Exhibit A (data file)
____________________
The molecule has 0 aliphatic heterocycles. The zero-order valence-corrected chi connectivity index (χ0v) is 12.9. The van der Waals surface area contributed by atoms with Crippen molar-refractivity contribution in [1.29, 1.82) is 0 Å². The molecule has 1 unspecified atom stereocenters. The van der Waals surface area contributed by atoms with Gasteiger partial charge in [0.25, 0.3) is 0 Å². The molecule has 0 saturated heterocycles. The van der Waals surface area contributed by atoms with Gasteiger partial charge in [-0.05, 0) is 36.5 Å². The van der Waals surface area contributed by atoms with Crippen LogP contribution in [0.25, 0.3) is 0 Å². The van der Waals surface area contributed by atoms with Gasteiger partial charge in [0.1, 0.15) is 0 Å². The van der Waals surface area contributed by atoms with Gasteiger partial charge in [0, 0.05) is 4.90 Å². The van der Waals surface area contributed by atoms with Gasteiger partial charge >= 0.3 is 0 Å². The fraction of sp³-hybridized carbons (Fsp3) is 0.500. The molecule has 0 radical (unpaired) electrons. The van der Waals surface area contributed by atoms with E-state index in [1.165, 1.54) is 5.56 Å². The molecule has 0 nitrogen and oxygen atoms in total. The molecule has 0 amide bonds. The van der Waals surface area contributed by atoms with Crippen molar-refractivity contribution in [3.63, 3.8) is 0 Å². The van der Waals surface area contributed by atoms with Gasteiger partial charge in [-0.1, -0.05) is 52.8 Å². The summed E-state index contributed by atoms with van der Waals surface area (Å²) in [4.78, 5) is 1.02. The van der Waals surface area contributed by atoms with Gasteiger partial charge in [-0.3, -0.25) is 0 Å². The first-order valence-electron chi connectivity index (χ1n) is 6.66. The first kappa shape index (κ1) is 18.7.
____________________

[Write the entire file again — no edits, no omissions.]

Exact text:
The molecule has 0 aliphatic heterocycles. The zero-order valence-corrected chi connectivity index (χ0v) is 12.9. The van der Waals surface area contributed by atoms with Crippen molar-refractivity contribution in [1.29, 1.82) is 0 Å². The molecule has 1 unspecified atom stereocenters. The van der Waals surface area contributed by atoms with Gasteiger partial charge in [0.25, 0.3) is 0 Å². The molecule has 0 saturated heterocycles. The van der Waals surface area contributed by atoms with Gasteiger partial charge in [-0.05, 0) is 36.5 Å². The van der Waals surface area contributed by atoms with Crippen LogP contribution in [0.25, 0.3) is 0 Å². The van der Waals surface area contributed by atoms with Gasteiger partial charge in [0.1, 0.15) is 0 Å². The van der Waals surface area contributed by atoms with Gasteiger partial charge in [0, 0.05) is 4.90 Å². The van der Waals surface area contributed by atoms with Gasteiger partial charge >= 0.3 is 0 Å². The fraction of sp³-hybridized carbons (Fsp3) is 0.500. The molecule has 0 radical (unpaired) electrons. The van der Waals surface area contributed by atoms with E-state index in [1.165, 1.54) is 5.56 Å². The molecule has 0 nitrogen and oxygen atoms in total. The molecule has 0 amide bonds. The van der Waals surface area contributed by atoms with Crippen molar-refractivity contribution in [3.63, 3.8) is 0 Å². The van der Waals surface area contributed by atoms with Gasteiger partial charge in [-0.1, -0.05) is 52.8 Å². The summed E-state index contributed by atoms with van der Waals surface area (Å²) in [4.78, 5) is 1.02. The van der Waals surface area contributed by atoms with Gasteiger partial charge in [-0.3, -0.25) is 0 Å². The first-order valence-electron chi connectivity index (χ1n) is 6.66. The first kappa shape index (κ1) is 18.7.